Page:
Washington State University

Ask Dr. Universe

We eat well because bees have hairs!

January 6th, 2012

Dear Dr. Universe,
Why do bees have stuff that looks like hair? The hair on their legs looks like a real hassle, what with all the crud that sticks to it.
Elliott

Dozy autumn bee. By John Spooner/Flickr

Dozy autumn bee. By John Spooner/Flickr

That crud is their food, Elliott. That’s what I learned from Steve Sheppard. He studies bees here at WSU.

In fact, these hairs (which are branched, kind of like feathers) are one of the main characteristics of bees. They use the hairs to gather plant pollen. As they crawl in and out of flowers to gather the sweet nectar that flowers produce, the flower pollen gets caught on the hairs. The bees use their legs to comb the pollen down and pack it in little pollen baskets on their legs so they can carry more.

Bees are vegetarians. Of course, they make that nectar they gather from flowers into honey, which is their food supply for the winter. But even vegetarians need protein, and that’s what the pollen provides. They use the protein they get from eating pollen to produce “brood food” in special glands in their heads. You can think of flowers as a bee supermarket—a place where they can get all their groceries!

And this brings us to another question I got, from someone who didn’t include her name: “…I would like to know why bees are important to apples.”

Great question, says Professor Sheppard. Bees love apple blossoms. And that’s lucky for the apple trees—and lucky for us. This pollen that bees collect is the “sperm” of plant reproduction. Some plants can reproduce without outside help. (We’ll get to this in the next column.) But apples produce best if they get pollen from other apple trees.

Well, someone needs to move the pollen from a blossom on one tree to a blossom on another tree so the blossom can turn into an apple. That someone, more often than not, is the honey bee!

A single full-grown apple tree can have as many as 100,000 blossoms on it. Only a fraction of those will actually develop into apples. But still, it’s fortunate for the apple tree that they have the busy little bee.

One bee will visit 10 to 15 blossoms a minute and up to 5,000 a day! In order to produce one pound of honey, says Professor Sheppard, bees have to fly about 75,000 miles, about three times around the Earth!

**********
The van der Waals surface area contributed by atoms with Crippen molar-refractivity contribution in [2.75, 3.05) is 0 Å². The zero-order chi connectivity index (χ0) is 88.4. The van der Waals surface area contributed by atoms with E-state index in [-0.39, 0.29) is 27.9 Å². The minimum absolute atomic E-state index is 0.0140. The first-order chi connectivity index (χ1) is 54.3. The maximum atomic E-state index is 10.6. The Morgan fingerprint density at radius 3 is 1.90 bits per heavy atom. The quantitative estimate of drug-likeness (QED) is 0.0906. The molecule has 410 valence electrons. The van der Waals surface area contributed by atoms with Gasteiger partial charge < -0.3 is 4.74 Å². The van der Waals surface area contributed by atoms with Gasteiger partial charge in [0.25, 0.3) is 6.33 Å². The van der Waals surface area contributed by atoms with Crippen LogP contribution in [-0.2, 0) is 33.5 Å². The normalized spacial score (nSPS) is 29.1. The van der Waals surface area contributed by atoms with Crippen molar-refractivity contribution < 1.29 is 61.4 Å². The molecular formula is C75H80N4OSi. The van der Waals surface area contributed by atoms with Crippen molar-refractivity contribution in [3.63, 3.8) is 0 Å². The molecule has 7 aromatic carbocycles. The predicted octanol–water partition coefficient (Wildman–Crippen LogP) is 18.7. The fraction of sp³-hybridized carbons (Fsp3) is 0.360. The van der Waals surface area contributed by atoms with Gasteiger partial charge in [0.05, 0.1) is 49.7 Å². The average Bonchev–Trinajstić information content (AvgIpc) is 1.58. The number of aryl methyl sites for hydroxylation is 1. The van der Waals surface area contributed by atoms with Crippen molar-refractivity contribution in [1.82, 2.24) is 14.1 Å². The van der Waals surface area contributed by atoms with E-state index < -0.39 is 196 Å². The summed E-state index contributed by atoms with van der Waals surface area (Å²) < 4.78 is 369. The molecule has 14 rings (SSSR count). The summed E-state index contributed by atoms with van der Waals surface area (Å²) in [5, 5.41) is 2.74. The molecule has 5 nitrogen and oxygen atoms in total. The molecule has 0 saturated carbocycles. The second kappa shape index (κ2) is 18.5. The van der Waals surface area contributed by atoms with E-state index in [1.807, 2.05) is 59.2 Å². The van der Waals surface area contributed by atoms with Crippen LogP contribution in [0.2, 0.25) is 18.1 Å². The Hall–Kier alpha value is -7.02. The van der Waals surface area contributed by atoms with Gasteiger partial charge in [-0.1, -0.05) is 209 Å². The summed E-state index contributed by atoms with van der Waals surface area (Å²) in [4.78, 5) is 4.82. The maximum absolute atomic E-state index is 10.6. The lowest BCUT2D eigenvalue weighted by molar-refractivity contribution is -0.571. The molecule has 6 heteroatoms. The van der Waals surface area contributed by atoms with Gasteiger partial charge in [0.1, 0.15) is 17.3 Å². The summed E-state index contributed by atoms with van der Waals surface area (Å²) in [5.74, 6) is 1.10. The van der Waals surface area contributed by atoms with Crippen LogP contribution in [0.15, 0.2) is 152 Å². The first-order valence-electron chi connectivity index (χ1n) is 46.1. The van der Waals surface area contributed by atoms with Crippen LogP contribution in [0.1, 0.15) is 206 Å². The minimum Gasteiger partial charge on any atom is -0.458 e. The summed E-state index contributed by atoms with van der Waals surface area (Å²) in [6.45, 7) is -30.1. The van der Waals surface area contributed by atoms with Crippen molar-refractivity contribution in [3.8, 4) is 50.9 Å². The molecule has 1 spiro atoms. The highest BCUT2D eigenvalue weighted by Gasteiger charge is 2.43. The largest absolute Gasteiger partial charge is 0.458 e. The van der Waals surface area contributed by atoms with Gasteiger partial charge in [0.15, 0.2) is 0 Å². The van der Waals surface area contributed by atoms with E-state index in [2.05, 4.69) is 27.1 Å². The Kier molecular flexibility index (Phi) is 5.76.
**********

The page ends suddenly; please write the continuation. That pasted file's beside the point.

But here’s the key point of all this. When the bee crawls in and out of the blossom, pollen from that blossom collects on the bee’s hairs—and one bee can carry around as many as 100,000 grains of pollen. And some of the pollen already on the bee from other blossoms gets rubbed off, so the blossom gets pollinated. The bee collects nectar and pollen, the blossom gets pollinated, we get apples and honey, and everybody wins!

And it’s not just apples. Professor Sheppard says that as far as what bees do, the pollination is actually more important to us than the honey–if you can imagine. About 15 percent of what we eat—both fruits and vegetables—depends completely on insect, mostly bee, pollination. Also, a lot of things we eat depend PARTLY on bee pollination. For example, the alfalfa that cows and other animals eat is pollinated by bees.

As important as honey bees are, they are not native to North America. They were actually brought here by European settlers. Even “wild” honey bees are bees that decided to go out on their own.

So before honey bees got here, who pollinated everything? Professor Sheppard says that before the settlers and their bees got here, all sorts of pollinating insects were doing the job, including thousands of species of “solitary bees,” bees that do not gather in hives.

But at least a couple of things have changed. Much of our farming today is in “monoculture,” huge fields in one crop. This does not provide a very good place for all these other pollinators to live. Also, even if they did hang around, huge areas of one tree or crop are just too much for these insects to handle by themselves. So be kind to those honey bees!

One more thing. Professor Sheppard is very interested in how honey bees evolved and where they came from originally. In a couple of weeks, he is going to Kazakstan. He believes there might be an undiscovered species of bee that lives there that would help answer some of these questions. I’ll keep you posted.

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